How Hollywood blurs the line between workplace jokes and harassment

Hollywood writer's rooms are notorious boys clubs: men often outnumber the women by 8 to 1. Nell Scovell has been defying that statistic her entire career.

Nell Scovell: So in 2006 an assistant who worked on Friends, a writer’s assistant, sued the show for harassment. I think it was... it wasn’t physical/sexual harassment. I think it was verbal harassment. And what that show was able to prove to the judge was that all that lewd talk in the room did sometimes lead to story ideas.

I think there was a story where Ross is like masturbating when one of the women walks in, and he switches the channel so it looks like he’s masturbating to a shark video. And that starts a whole thing, and that came out of people in the room talking about jerking off. So in that sense the TV writers’ room isn’t like most workplaces, and that’s I think sometimes hard for people outside to understand; that it can get personal and it can get weird and sexual, and sometimes all three things at the same time.

But the judge said that the assistant had not been in any danger and that they could justify this language.

People have, I think, misread that in Hollywood to mean “you can say anything you want in the room,” which is not true.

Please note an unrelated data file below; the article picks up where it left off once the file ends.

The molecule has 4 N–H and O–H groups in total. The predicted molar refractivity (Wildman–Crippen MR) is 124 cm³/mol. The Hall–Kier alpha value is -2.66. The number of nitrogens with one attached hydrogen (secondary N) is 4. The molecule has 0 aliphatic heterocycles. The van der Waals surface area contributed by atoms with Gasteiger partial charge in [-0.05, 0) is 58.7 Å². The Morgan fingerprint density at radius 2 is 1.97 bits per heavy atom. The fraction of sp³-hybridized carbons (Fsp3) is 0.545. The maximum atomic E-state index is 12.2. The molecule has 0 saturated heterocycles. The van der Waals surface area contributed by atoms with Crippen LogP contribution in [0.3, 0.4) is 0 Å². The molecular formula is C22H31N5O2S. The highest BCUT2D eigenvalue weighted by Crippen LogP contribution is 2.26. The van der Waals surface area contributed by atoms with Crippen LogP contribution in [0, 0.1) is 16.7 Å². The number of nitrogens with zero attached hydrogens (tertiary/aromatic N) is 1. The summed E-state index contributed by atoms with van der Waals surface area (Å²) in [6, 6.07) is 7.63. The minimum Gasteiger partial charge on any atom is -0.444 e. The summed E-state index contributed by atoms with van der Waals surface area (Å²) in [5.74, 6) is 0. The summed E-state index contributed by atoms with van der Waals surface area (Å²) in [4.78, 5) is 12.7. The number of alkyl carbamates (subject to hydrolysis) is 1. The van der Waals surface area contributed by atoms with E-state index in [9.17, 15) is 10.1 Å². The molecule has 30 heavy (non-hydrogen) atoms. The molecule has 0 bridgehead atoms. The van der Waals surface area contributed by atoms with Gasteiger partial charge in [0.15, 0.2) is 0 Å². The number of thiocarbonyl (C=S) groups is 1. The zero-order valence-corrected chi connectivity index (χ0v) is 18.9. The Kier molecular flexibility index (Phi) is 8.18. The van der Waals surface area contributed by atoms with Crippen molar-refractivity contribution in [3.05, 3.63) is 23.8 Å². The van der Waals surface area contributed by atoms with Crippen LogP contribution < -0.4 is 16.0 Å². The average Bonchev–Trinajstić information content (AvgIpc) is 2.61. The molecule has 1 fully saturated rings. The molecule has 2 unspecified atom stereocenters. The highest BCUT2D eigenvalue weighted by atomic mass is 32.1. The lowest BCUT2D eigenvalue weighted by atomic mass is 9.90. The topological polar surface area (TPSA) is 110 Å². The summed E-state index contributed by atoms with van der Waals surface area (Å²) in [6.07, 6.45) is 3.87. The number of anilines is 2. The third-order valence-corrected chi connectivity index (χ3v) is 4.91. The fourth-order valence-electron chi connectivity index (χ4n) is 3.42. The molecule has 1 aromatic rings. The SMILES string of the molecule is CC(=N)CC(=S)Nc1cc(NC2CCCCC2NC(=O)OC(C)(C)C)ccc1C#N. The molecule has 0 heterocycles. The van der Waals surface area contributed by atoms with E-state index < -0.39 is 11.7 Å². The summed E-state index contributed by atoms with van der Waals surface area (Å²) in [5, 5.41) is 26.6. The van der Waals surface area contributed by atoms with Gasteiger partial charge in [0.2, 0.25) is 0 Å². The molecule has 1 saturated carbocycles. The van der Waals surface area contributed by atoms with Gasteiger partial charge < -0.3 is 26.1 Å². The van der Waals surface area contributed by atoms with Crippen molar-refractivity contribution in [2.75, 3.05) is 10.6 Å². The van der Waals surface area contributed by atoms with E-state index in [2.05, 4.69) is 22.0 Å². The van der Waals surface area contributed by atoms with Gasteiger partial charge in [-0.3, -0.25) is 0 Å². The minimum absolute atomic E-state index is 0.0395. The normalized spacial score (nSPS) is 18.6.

And I think if you want to have a non-hostile work environment you obviously have to be aware of other people’s feelings and levels of comfort and making sure that everybody, you know, feels that the show is mission-based and you’re all working hard to make the best, funniest episode you can.

When you’re on a set you know the difference when a crew member brushes by you because you’re in some tight cranny and when a crew member presses up against you in a sexual way. And I feel the writers’ room it’s the same thing.

I know when someone I work with is making a joke—is just commenting on a woman’s body in order to make a joke or a man’s body in order to make a joke—and when it gets threatening.

So I’ve gotten more vocal as I’ve gotten older at going to people outside the writers’ room and saying, “Okay, that made me feel uncomfortable.”

Now the problem with that is Hollywood is one of those places where if someone acts inappropriately and you call them on it, YOU’RE the asshole. So that’s one of the things that I would love to see change, where you could tell someone, “That made me feel uncomfortable,” and instead of them being defensive and saying, “I was joking,” they just went “Oh, well thank you for telling me. I’ll be more aware of that in the future.”

Hollywood writer's rooms are notorious boys clubs: men often outnumber the women by 8 to 1. TV writer Nell Scovell has defied that depressing statistic her entire career. She's written for an incredible list of shows: Friends, Late Night with David Letterman, The Simpsons, just to name a few. Here, she talks about a time in the Friends room where a lewd joke was taken a little too far — but also sparked an idea for an entire episode of the show. Nell's new book is the hilarious and illuminating Just the Funny Parts: ...And a Few Hard Truths About Sneaking into the Hollywood Boy's Club.

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